Unless I'm doing the calculation wrong, the Doppler shift factor is Sqrt(1+v2)/Sqrt(1-v2) and the frequency of the CMBR (from wikipedia) is ~1011 Hz.  In order to get up to ~1019 Hz, which is the frequency of gamma rays, you'd need to be going at roughly 0.9999999999999999c. 
 

Offline Geezer

  • Neilep Level Member
  • ******
  • Posts: 8328
  • "Vive la résistance!"
    • View Profile
Is travelling at the speed of light really such a good idea?
« Reply #6 on: 30/03/2010 05:02:42 »
Assuming we could overcome minor obstacles like collisions with small particles punching holes in our craft, and, of course, finding a source for the unbelievable amount of energy required to accelerate us to, say 0.9c, how long would it take us to travel one light year from our perspective?

Or should I start a new topic?
 

Offline JP

  • Neilep Level Member
  • ******
  • Posts: 3366
  • Thanked: 2 times
    • View Profile
Is travelling at the speed of light really such a good idea?
« Reply #7 on: 30/03/2010 13:41:56 »
I believe it would be ~0.5 years from the point of view of the observer on board the ship.  (I multiplied 1.1 by the Lorentz factor, Sqrt[1-(v/c)2].)

Edit: You might want to check my math.  I found a mistake that I just fixed.
« Last Edit: 30/03/2010 14:53:22 by JP »
 

Offline greenslime

  • Jr. Member
  • **
  • Posts: 33
    • View Profile
Is travelling at the speed of light really such a good idea?
« Reply #8 on: 30/03/2010 21:59:04 »
I mean, yeah it would be awesome if space craft could travel at the speed of light but if you are travelling at such speed, 299,792,458 metres per second, how much damage would be caused to the craft if you hit a rock the size of a fist or something?

Would your reactions need to be that of a fighter pilot or Formula 1 driver or even better than that?

Presumably a defence mechanism would need to be introduced to deter space debris right?
Well, it all depends on what do you exactly mean with "299,792,458".
Do you mean that speed with an uncertainty on the last figure, as we do in physics with measured values? Or do you mean "exactly light speed"?

Erm, the number I got was from wikipedia  ;D it said lightspeed was 299,792,458 metres per second.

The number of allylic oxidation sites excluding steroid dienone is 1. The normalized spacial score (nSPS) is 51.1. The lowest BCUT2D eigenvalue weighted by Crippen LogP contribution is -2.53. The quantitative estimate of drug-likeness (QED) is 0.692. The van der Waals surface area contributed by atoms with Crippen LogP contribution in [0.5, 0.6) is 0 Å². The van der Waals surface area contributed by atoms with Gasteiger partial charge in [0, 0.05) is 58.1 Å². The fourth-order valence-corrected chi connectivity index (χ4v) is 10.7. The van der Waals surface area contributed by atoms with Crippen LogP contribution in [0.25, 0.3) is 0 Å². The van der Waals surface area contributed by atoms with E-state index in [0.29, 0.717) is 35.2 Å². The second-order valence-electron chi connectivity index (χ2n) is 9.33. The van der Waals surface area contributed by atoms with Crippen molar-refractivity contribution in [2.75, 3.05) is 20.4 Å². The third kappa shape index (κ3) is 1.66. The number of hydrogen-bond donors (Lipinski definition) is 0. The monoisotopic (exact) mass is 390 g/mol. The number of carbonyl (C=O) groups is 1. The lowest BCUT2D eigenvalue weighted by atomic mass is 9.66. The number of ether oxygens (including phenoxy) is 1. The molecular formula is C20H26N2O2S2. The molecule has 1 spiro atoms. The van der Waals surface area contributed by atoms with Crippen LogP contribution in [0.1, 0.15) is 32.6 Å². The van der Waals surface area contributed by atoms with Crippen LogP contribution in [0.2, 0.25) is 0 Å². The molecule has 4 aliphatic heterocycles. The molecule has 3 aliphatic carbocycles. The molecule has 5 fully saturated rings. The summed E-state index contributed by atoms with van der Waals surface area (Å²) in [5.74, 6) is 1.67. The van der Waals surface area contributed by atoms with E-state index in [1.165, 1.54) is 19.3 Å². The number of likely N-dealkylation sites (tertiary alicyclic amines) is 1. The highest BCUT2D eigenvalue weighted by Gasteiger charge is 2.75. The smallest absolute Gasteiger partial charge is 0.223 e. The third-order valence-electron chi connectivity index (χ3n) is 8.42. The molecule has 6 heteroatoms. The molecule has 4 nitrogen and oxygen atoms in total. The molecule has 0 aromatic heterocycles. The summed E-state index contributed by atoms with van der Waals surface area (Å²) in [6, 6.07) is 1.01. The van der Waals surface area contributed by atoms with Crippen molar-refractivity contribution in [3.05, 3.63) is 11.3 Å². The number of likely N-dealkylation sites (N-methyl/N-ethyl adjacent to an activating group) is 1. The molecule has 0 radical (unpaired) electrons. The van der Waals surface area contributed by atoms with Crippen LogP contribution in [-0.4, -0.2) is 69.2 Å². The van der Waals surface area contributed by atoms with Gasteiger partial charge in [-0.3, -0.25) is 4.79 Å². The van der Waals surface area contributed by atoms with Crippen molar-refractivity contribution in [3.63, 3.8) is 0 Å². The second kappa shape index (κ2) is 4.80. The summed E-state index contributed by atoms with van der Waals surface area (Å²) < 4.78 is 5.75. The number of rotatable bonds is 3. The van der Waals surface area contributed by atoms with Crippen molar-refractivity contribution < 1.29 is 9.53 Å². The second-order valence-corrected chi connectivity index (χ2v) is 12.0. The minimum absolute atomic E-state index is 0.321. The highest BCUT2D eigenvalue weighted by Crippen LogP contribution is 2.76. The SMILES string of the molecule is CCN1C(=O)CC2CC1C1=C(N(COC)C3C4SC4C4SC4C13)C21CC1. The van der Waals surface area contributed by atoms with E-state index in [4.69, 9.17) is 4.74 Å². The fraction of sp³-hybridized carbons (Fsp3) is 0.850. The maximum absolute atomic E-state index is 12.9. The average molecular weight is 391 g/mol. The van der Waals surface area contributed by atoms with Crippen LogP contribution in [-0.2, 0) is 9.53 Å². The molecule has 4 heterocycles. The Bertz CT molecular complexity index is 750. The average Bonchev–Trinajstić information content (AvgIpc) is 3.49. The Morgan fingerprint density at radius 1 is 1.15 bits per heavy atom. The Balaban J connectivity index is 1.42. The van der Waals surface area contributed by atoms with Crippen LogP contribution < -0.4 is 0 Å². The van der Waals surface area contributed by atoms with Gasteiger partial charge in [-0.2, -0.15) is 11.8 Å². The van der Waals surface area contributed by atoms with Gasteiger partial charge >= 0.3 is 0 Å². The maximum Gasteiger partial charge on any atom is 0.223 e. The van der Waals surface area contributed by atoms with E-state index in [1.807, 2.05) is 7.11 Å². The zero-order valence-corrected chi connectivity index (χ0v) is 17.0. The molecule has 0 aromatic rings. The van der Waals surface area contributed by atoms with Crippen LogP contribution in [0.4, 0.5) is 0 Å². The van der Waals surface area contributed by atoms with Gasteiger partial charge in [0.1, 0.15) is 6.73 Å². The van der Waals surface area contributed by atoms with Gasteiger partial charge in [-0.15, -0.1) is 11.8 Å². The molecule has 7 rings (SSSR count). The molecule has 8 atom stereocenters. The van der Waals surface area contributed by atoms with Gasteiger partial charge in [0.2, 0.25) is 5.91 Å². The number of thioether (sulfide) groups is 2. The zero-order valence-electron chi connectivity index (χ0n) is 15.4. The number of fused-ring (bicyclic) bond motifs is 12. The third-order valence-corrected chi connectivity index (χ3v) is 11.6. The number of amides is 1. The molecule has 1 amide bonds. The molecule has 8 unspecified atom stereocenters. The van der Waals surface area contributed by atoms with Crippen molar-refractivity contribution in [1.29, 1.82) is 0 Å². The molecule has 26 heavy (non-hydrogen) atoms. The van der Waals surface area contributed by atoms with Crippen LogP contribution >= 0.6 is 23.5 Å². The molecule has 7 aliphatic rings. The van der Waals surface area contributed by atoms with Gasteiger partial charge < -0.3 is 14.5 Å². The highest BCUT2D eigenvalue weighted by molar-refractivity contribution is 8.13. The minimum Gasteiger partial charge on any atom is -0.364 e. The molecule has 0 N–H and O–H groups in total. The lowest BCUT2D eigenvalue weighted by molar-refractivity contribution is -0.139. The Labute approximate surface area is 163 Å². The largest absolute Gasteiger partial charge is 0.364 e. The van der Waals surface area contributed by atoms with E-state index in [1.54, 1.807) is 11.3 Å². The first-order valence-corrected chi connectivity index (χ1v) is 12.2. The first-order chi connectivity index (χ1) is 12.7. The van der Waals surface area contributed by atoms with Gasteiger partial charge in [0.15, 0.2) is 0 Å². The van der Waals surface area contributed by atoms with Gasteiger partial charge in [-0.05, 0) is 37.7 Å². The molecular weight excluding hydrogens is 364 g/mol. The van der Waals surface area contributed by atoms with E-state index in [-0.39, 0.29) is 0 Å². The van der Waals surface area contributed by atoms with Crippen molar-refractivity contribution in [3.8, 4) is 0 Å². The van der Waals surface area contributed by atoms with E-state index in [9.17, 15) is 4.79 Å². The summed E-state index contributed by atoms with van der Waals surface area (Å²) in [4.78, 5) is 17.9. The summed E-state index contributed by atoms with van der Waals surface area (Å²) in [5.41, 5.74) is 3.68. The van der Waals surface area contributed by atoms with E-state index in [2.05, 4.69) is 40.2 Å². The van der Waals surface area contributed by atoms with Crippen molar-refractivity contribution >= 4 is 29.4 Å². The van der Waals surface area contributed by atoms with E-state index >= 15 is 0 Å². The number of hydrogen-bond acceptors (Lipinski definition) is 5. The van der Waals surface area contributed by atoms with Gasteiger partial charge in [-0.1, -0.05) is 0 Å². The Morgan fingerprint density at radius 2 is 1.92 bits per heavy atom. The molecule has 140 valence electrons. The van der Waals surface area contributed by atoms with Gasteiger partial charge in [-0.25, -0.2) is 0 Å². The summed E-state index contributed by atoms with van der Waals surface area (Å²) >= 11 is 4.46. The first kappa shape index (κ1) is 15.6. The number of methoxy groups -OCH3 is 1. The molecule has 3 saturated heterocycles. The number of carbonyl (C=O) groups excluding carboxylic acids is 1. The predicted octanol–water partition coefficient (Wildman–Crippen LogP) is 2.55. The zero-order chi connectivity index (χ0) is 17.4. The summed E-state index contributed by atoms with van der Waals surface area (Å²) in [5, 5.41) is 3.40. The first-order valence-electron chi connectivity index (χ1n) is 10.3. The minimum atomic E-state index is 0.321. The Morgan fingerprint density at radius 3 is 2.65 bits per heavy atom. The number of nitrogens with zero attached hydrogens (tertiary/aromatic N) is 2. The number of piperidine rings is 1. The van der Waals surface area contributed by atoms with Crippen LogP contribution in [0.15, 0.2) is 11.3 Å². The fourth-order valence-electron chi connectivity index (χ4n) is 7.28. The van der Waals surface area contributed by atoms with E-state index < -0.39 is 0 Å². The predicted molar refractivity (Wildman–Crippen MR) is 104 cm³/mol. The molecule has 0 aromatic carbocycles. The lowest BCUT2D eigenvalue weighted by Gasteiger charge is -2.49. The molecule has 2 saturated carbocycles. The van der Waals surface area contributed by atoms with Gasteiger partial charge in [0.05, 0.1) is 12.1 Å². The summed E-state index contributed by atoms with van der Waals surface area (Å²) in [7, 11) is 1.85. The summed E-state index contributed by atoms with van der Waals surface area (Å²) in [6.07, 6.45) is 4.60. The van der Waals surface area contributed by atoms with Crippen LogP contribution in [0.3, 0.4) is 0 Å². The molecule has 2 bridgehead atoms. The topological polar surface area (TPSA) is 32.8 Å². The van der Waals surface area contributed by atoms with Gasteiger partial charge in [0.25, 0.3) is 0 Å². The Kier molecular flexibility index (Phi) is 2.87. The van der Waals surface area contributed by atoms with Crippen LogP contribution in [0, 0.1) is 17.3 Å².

All the other posts I'm afraid flew right over my head. Sorry.

So on really really basic terms like primary school terms. If it were possible to travel at the speed of light without suffering any damage at all to the space craft, when you look out the window of the space craft would it all be just lines and lines of light everywhere and if you were travelling parallel to a beam of light would it appear as though it is in a static position?
 

Offline Soul Surfer

  • Neilep Level Member
  • ******
  • Posts: 3345
  • keep banging the rocks together
    • View Profile
    • ian kimber's web workspace
Is travelling at the speed of light really such a good idea?
« Reply #9 on: 30/03/2010 22:58:19 »
NO  the main point is that objects with mass just cannot travel AT the speed of light. they can only travel at just below the speed of light and whatever speed you are doing light appears to pass by in any direction AT the speed of light.

That is what relativity is all about
 

Offline lightarrow

  • Neilep Level Member
  • ******
  • Posts: 4586
  • Thanked: 7 times
    • View Profile
Is travelling at the speed of light really such a good idea?
« Reply #10 on: 31/03/2010 12:55:11 »
Unless I'm doing the calculation wrong, the Doppler shift factor is Sqrt(1+v2)/Sqrt(1-v2)

Shouldn't it be Sqrt(1+v/c)/Sqrt(1-v/c)?
Which means v/c ≈ 1-2*10-16 or: v = 0,9999999999999998 c